2023 - Research.com Earth Science in Australia Leader Award
His primary areas of investigation include Oceanography, Geochemistry, Coral, Paleontology and Reef. All of his Oceanography and Monsoon, Holocene, Porites, Sea surface temperature and Sea level investigations are sub-components of the entire Oceanography study. His Monsoon research focuses on δ18O and how it relates to Speleothem.
His Geochemistry study combines topics from a wide range of disciplines, such as Granulite and Proterozoic. His Coral research incorporates themes from Coral reef and Climate change. His Paleontology research focuses on Cave and how it connects with Homo sapiens, Pleistocene, Homo erectus and Homo floresiensis.
Oceanography, Geochemistry, Holocene, Coral and Reef are his primary areas of study. Oceanography is a component of his Coral reef, Sea level, Porites, Sea surface temperature and Monsoon studies. His Holocene study combines topics in areas such as δ18O, Radiocarbon dating and Upwelling.
His Coral research includes themes of Seawater and Global warming, Climate change. He has researched Paleontology in several fields, including Speleothem and Homo sapiens, Archaeology, China. In his research on the topic of Homo sapiens, Homo floresiensis is strongly related with Cave.
Geochemistry, Oceanography, Reef, Coral and Coral reef are his primary areas of study. His study focuses on the intersection of Geochemistry and fields such as Structural basin with connections in the field of Zircon. As a member of one scientific family, he mostly works in the field of Oceanography, focusing on Terrigenous sediment and, on occasion, Atoll.
His work on Fringing reef as part of general Reef study is frequently connected to Refugium, therefore bridging the gap between diverse disciplines of science and establishing a new relationship between them. In his study, Climate change is inextricably linked to Sea surface temperature, which falls within the broad field of Coral. His work carried out in the field of Coral reef brings together such families of science as Paleontology, Environmental change and Bay.
His scientific interests lie mostly in Geochemistry, Oceanography, Coral, Coral reef and Reef. His Geochemistry research is multidisciplinary, incorporating elements of Structural basin and Quartz, Vein. His work on Terrigenous sediment expands to the thematically related Oceanography.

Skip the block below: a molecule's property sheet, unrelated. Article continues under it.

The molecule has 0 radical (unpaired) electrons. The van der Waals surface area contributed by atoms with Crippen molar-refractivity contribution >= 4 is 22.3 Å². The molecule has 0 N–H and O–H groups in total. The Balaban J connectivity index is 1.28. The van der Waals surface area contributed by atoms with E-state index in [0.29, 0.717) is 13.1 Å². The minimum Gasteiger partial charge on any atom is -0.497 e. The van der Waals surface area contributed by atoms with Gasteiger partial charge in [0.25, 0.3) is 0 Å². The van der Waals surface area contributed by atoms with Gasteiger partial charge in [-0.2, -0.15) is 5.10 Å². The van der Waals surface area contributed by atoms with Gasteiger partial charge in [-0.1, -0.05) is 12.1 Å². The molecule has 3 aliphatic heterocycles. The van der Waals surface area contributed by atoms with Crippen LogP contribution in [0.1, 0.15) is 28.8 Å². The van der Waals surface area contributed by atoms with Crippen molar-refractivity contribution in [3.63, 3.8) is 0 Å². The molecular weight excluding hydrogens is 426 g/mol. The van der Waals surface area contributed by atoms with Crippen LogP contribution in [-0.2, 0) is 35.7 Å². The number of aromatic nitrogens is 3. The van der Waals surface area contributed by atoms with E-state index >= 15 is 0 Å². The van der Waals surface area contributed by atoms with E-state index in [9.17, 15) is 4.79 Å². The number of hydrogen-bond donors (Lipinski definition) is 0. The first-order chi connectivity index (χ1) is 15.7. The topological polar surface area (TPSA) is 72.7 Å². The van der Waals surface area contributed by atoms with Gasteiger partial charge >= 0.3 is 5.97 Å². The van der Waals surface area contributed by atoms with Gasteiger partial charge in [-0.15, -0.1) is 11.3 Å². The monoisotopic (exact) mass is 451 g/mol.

His biological study spans a wide range of topics, including Global warming, Sea surface temperature, Oceanic climate and Paleoclimatology. The various areas that Jian-xin Zhao examines in his Coral reef study include Environmental change, δ18O, Suess effect, Isotope analysis and Magnetostratigraphy. He has included themes like East Asian Monsoon, Lithostratigraphy, Carbonate platform and Stratigraphy in his Reef study.
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Archaeology and age of a new hominin from Flores, in eastern Indonesia
M J Morwood;R P Soejono;Richard G Roberts;T Sutikna.
Increasing Australian–Indonesian monsoon rainfall linked to early Holocene sea-level rise
Michael L Griffiths;Russell N Drysdale;Michael Gagan;Jian-xin Zhao.
Nature Geoscience (2009)
Characterisation of a plume-related ∼ 800 Ma magmatic event and its implications for basin formation in central-southern Australia
Jian-xin Zhao;Malcolm T. McCulloch;Russell J. Korsch.
Earth and Planetary Science Letters (1994)
Revised stratigraphy and chronology for Homo floresiensis at Liang Bua in Indonesia
Thomas Sutikna;Matthew W. Tocheri;Matthew W. Tocheri;Michael J. Morwood;E. Wahyu Saptomo.
Rare earth element geochemistry of scleractinian coral skeleton during meteoric diagenesis: a sequence through neomorphism of aragonite to calcite
Gregory E. Webb;Luke D. Nothdurft;Balz S. Kamber;J. T. Kloprogge.
U-Series dating of Liujiang hominid site in Guangxi, Southern China.
Guanjun Shen;Wei Wang;Qian Wang;Jianxin Zhao.
Journal of Human Evolution (2002)
A methanotrophic archaeon couples anaerobic oxidation of methane to Fe(III) reduction
Chen Cai;Andy O Leu;Guo-Jun Xie;Jianhua Guo.
The ISME Journal (2018)
An early modern human presence in Sumatra 73,000–63,000 years ago
K. E. Westaway;J. Louys;R. Due Awe;M. J. Morwood.
Stalagmite evidence for the onset of the Last Interglacial in southern Europe at 129±1 ka
Russell N. Drysdale;Giovanni Zanchetta;John C. Hellstrom;Anthony E. Fallick.
Geophysical Research Letters (2005)
Thermal ionization mass spectrometry U-series dating of a hominid site near Nanjing, China
Jian-xin Zhao;Kai Hu;Kenneth D. Collerson;Han-kui Xu.
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